As long as we have a post on why WARP3 is a flawed statistic, i'm all for it.

The dominance argument doesn't quite work when you're comparing him to All-Time inner-circle dominant SP like Pedro at his peak or Roger Clemens. It's like saying that Jeff Bagwell doesn't deserve to get in because he wasn't as good as Lou Gehrig. Or to use a better time-line argument, that Jeter doesn't deserve to get in because he didn't hit as well as AROD or Nomar did.

Posted by: Chris | September 25, 2008 1:30 PM | Report abuse

Gee, Dave...the fact that Mussina has more innings than Zambrano and Hudson put together really ought to count for something when you're looking at career ERA+. Mussina is one of those guys who was a step below dominant for a very long time, and that's been a Hall of Famer in every era to date.

Posted by: jc | September 25, 2008 1:44 PM | Report abuse

To 756* -- I think, given your own handle, that you know what the asterisks next to two of Clemens's ERA+ figures mean, but to state the obvious, I put them there to signify those seasons came during his late-career resurgence that we now know was aided by performance-enhancing drugs.

Thanks to everyone for joining the debate. Love reading all these opinions about Mussina's Hall-worthiness.

Posted by: Dave Sheinin | September 25, 2008 2:45 PM | Report abuse

Very timely postings as I was just chatting over Mussina's credentials for the HOF yesterday with a co-worker.

Many folks are saying Mussina has hinted strongly at retiring after this season - 20 wins or not. They say that he feels two more seasons to get to 300 may not be feasible for him.

Dave, Boz, have you guys heard any of this? What's the chatter?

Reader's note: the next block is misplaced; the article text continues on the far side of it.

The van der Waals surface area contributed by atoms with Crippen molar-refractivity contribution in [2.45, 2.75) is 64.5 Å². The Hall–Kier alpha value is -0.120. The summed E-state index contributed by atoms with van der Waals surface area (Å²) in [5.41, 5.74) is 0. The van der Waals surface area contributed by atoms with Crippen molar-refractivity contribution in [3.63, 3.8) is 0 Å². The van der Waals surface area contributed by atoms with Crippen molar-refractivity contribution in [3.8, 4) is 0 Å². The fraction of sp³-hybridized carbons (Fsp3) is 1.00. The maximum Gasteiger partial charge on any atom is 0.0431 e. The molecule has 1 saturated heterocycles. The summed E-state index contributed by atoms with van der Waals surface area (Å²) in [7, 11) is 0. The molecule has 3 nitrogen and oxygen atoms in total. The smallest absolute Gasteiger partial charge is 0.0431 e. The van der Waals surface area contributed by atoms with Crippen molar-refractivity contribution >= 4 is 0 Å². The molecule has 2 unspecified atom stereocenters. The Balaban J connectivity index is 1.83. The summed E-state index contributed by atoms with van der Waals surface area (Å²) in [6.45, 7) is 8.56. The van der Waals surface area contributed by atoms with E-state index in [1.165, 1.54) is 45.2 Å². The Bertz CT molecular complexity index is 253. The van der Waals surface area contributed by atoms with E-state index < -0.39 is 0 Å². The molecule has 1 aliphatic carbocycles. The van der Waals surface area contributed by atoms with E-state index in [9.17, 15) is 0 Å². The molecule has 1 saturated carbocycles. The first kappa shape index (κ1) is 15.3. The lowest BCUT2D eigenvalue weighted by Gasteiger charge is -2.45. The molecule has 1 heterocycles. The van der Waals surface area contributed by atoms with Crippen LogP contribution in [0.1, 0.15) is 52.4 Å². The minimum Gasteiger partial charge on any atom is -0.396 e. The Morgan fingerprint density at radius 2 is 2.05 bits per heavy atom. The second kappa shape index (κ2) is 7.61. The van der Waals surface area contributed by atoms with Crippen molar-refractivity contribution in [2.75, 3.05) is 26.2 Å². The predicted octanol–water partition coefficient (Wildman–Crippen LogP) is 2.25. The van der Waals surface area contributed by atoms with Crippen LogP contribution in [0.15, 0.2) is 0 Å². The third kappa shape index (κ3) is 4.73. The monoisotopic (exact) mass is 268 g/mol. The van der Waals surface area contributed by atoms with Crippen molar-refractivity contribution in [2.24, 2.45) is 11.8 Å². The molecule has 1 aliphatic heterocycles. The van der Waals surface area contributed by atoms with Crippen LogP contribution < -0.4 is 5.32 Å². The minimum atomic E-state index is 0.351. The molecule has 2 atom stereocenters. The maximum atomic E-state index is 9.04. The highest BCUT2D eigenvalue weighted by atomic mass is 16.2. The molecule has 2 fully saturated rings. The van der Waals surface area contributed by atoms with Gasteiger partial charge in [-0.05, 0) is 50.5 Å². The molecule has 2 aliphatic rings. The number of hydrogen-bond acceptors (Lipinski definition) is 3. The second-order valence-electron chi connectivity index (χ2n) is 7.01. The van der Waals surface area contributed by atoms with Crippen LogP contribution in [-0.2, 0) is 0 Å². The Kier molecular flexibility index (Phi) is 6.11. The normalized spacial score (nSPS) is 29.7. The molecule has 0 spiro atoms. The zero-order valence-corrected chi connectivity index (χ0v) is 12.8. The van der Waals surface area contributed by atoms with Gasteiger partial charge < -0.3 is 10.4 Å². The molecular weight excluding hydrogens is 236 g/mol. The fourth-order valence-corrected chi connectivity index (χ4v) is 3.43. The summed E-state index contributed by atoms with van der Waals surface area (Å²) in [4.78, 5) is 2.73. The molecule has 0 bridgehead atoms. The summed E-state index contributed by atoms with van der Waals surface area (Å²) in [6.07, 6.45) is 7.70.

Seems to contradict the Moose I watched in Baltimore for nine seasons, but I've also never thought he'd have a problem walking away from the game when the time came.

So I guess the question is, will this offseason be that time?

Posted by: Ryan | September 25, 2008 2:47 PM | Report abuse

Good but not great does not equal Cecil Travis and he's not in.

Posted by: 6th and D | September 25, 2008 3:08 PM | Report abuse

Good but not great seemed to work out OK for Jim Bunning.

Posted by: Tom | September 25, 2008 4:55 PM | Report abuse

And Don Sutton.

Posted by: Chris | September 25, 2008 5:05 PM | Report abuse

Gotta say, I'm with Dave on the argument, but I'm a little bit of a "big hall" guy, so I won't mind Mussina going in (which I think he will). I think there's room for the "very good for a very long time." To the contention that it's not the "Hall of the Very Good," I'd say that it's also not the "Hall of the All-Time Dominant." Until you get a movement together to start throwing people out, I can't get behind leaving out the Mussinas (or for that matter, the Blylevens).

And off the point, every now and then, I forget how dominant Pedro was, and then you see FIVE years with ERA+'s over 200! Wow.

Posted by: Highway 295 Revisited | September 25, 2008 5:55 PM | Report abuse

I don't know if he'll stick around for 300 or not, but I sure wouldn't mind watching him try down here. Just the kind of guy Larkin had in mind, I'm guessing.

Posted by: CE | September 25, 2008 7:24 PM | Report abuse

You can't put the toothpaste back in the tube. Mussina's career already dwarfs several other pitchers who are in the Hall of Fame. If he never wins 20 games, he's a solid candidate. Look at the games in Baltimore that he left with a lead only to have the 'pen blow it. A lot of the local naysayers are still hacked off that he left the Orioles for the Yankees. You can only judge a player's Hall-worthniess based on the players already in. It's only fair.

Posted by: bosox1419 | September 26, 2008 12:15 AM | Report abuse

The comments to this entry are closed.